Keen: Whilst I am critical of Google, I am not sympathetic to the idea of media companies being payed by Google. Google is nothing but a link machine. All Google does is to provide users a link to a newspaper article. And media companies can also opt out; they don’t have to be on Google. Rupert Murdoch’s newspapers are a good example of that approach, they have often put up pay walls. But Google is the search engine of record on the internet – Big Media has to understand the importance of Google and turn towards it. So I do not think that Big Media should charge Google for access to their links, especially since Google is in many ways an advertising machine as well. If you are running a successful media business, Google is a critical vehicle for driving users to see your product. You cannot punish Google for that.
The European: How are media companies responding to the fact that their content is publically available on Google?
Keen: I am very critical of the ideology of the free. I think media should be payed for, but you cannot blame Google for free content. As I said, Rupert Murdoch has made a decision that he wants much of his content to be behind a paywall. The London Times and the Wall Street Journal both have paywalls. But you cannot blame Google for websites that don’t.
The European: Why is free content problematic?
Keen: I believe there are three issues. The first is piracy, which still needs to be addressed, particularly in the US, where some of the softer proponents of piracy laws have just won a big battle over SOPA. But I am very concerned that the ideology behind the proponents is essentially a radical permissiveness about intellectual content, which says that you should not have to pay for content. I am against that. Second, I believe that media companies made an error in the 1990s giving their stuff out for free. Some of them have realized that, like the New York Times or the Financial Times, and have set up paywalls that seem to be working. The third issue is that consumers also need to understand that good quality content cannot be free. Someone is paying for it somewhere. It is the same principle on Facebook: Because membership is free, the company makes its money from using and selling your data. Consumers have to understand that they are the product that is being marketed by Facebook. What I would like to see is many more companies charging consumers for their products and services, whether it is a social network, an application or even YouTube.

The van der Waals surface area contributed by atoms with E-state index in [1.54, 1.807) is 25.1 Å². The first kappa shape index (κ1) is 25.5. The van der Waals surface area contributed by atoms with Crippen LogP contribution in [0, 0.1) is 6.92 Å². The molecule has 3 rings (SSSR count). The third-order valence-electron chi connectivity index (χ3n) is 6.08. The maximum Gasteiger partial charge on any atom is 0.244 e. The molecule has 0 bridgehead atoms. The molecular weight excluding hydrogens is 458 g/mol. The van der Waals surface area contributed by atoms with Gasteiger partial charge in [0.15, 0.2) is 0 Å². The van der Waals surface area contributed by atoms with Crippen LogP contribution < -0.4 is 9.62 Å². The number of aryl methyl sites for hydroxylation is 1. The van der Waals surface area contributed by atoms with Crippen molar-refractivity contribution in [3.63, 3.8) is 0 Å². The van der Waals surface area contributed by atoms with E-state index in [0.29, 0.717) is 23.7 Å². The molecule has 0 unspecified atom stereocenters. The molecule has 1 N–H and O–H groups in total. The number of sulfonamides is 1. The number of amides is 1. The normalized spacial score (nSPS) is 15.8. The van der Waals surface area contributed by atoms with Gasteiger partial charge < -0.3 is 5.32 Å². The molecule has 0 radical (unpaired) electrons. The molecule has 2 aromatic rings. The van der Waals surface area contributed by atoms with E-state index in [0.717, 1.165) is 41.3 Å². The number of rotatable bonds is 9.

The European: This seems to happening though, especially in mobile computing.
Keen: Yes, the mobile space and the App space is more encouraging. I think the worst is over. In 2007, there was very little pushback against free content. But I think there are consumers who have woken up to the reality that they cannot have high quality content for free. You can only have one or the other. Trash on the blogosphere can be free. And that is fine, because much of it is advertising-supported and you cannot tell a difference between content and advertising. Or, on the other hand, you can have high quality content that you pay for. That is the reality, it will never change. There are no new laws of economics on the internet. Scarcity still has its value.
The European: So the whole idea of blogs is dead?
Keen: I think blogs have become a little old-fashioned. All the action now is on micro-blogs and services like Twitter and Facebook. Many bloggers now are washed up and burnt out. They spent years writing and did not really change much. Generally speaking, there is a decreasing distinction between old and new media. Some of the best blogs including the Huffington Post were acquired and have become traditional, conventional media.
The European: But the Huffington Post is known for its free content aggregation model.
Keen: It is still not clear where the Huffington Post is in my mind. Is it a model for aggregating people’s free opinion – as Arianna Huffington began the product – or is it a replacement for old media? She has been hiring traditional journalists, she has been investing large amounts of money in getting good quality journalists, both locally and internationally. It is still not clear to me what the future of the Huffington Post is, whether it can simultaneously be a blog and a New York Times. At a certain point in future they will have to choose.
The European: Are you confident that quality content will win this war?